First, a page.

1 - The theatre, the TV and the Oscars
After taking theatre courses in Georgia, then Florida, Alan Ball moved to New York at the start of the 1990s. There he wrote several pieces including Five Women Wearing the Same Dress, in 1993, and Made for a Woman, in 1994. It wasn’t long before Hollywood called him across the continent, much to his jubilation. He started working as a tv scriptwriter with a handful of unpretentious series:Cybill which recounted the adventures of a failed actress and the sitcom Oh Grow Up. Then in 1992, the Long Island Lolita, Amy Fisher, fatally injured the wife of her lover, Joey Buttafuoco. She was only 17. Alan Ball seized on this much mediatised event and subsequently wrote the script for American Beauty, a full-length feature film that mixed innocence and predatory charm. Behind the façade of the bourgeoise house belonging to Lester Burnham (Kevin Spacey) and his wife Carolyn (Annette Benning), unravels a tragi-comedy that leads inevitably to death… Alan Ball’s first attempt at movies was a huge success: American Beauty, directed by Sam Mendes, received the Oscar and Golden Globe for best script in 2000. A nice start.
2 - From Six Feet Under to True Blood
Alan Ball’s success wasn’t just limited to cinema. In 2001 he started writing a series that was to be unanimously acclaimed - Six Feet Under, shown on HBO. Moving into directing, he was awarded two Golden Globes and six Emmy Awards. Set in Los Angeles, “the world capital of the denial of death” in the words of Ball himself, the Fisher family inherits the undertakers established by the father, who died in an accident. In this series, black humour is de rigeur, and Alan Ball’s ingenuity led to the writing of ever more improbable situations. Strange (and not very reassuring) the scriptwriter does seem fascinated by death. Any desire to joke about this however evaporates on learning why: “When I was just 13 years old I was in a car accident with my sister who was driving. It was her 22nd birthday and she died. She died in front of me. She died on me. Death stuck its big face in mine and my life changed forever. That’s why death seems like a recurrent theme in my work…”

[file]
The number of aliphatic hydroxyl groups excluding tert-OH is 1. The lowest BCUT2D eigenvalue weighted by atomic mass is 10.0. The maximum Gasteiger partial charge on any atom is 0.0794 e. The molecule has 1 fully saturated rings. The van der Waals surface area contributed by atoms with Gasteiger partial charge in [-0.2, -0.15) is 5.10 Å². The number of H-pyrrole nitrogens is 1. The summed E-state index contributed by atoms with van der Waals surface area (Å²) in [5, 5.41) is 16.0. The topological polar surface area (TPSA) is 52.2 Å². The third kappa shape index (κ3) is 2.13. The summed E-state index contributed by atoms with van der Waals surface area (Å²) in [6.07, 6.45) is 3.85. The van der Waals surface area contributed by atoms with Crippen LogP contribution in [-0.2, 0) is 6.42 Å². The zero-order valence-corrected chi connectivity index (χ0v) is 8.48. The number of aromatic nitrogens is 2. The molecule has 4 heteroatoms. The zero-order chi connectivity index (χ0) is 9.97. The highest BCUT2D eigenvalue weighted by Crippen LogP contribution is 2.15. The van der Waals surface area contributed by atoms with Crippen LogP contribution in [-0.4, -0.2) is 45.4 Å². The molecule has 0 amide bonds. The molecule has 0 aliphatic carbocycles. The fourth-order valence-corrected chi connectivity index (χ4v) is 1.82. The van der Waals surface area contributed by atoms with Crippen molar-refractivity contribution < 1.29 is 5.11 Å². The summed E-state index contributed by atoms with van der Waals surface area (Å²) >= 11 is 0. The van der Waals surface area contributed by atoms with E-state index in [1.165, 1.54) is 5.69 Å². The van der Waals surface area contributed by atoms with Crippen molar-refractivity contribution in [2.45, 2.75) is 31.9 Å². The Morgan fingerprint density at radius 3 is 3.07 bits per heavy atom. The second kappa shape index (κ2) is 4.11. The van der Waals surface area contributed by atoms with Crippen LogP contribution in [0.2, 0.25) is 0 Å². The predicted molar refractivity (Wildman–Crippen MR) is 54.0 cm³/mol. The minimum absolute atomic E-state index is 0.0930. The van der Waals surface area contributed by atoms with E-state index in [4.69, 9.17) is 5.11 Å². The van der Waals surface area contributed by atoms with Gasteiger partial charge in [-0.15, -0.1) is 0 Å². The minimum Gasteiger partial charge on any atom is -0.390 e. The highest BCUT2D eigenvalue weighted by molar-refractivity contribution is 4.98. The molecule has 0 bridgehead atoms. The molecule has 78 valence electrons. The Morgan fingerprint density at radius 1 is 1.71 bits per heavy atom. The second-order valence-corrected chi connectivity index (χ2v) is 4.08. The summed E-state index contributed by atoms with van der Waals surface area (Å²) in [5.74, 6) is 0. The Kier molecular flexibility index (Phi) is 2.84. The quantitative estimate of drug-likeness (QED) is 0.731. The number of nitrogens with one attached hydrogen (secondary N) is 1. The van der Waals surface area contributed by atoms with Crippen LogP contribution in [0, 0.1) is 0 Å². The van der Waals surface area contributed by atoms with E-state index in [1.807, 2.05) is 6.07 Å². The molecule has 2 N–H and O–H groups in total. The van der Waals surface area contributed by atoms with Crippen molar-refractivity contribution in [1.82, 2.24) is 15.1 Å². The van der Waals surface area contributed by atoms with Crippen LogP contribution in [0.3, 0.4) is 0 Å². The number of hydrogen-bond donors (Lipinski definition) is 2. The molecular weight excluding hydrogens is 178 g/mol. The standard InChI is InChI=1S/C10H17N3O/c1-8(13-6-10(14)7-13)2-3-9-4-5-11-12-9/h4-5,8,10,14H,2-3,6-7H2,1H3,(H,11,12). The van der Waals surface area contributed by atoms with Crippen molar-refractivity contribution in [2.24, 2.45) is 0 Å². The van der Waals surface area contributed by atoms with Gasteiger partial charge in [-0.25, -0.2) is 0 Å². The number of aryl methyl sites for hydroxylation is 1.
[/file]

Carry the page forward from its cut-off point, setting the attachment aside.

Alan Ball changed tack for his next project, the series True Blood, inspired by the novels of Charlaine Harris, Southern Vampire Mysteries. Here the vampires live among humans, nourishing themselves on synthetic blood, a friendly alternative to mass killing. Openly gay, Alan Ball is very active in the LGBT community. His is a powerful voice, and he features more and more gay and lesbian characters in his work. President of the production society, Your Face Goes Here Entertainment, he himself produced True Blood (from 2008 to 2014) and Banshee (2013-2015), broadcast on Cinemax.
3 – The new project: Here and Now
Alan Ball admits to having no emotional connection with his writing. According to him, beauty exists in the strangest of places, the USA thus serves as a bottomless well of inspiration. At 60 years old the writer is this year hiding behind Here and Now, a new HBO project that starts 11th February on the OCS channel. A drama series where black humour runs rife, it’s almost like his credo. The show follows the ups and downs of a multi-racial family composed of a philosophy teacher, his lawyer wife and their three adopted children from Somalia, Vietnam and Columbia.
“Here and Now” trailer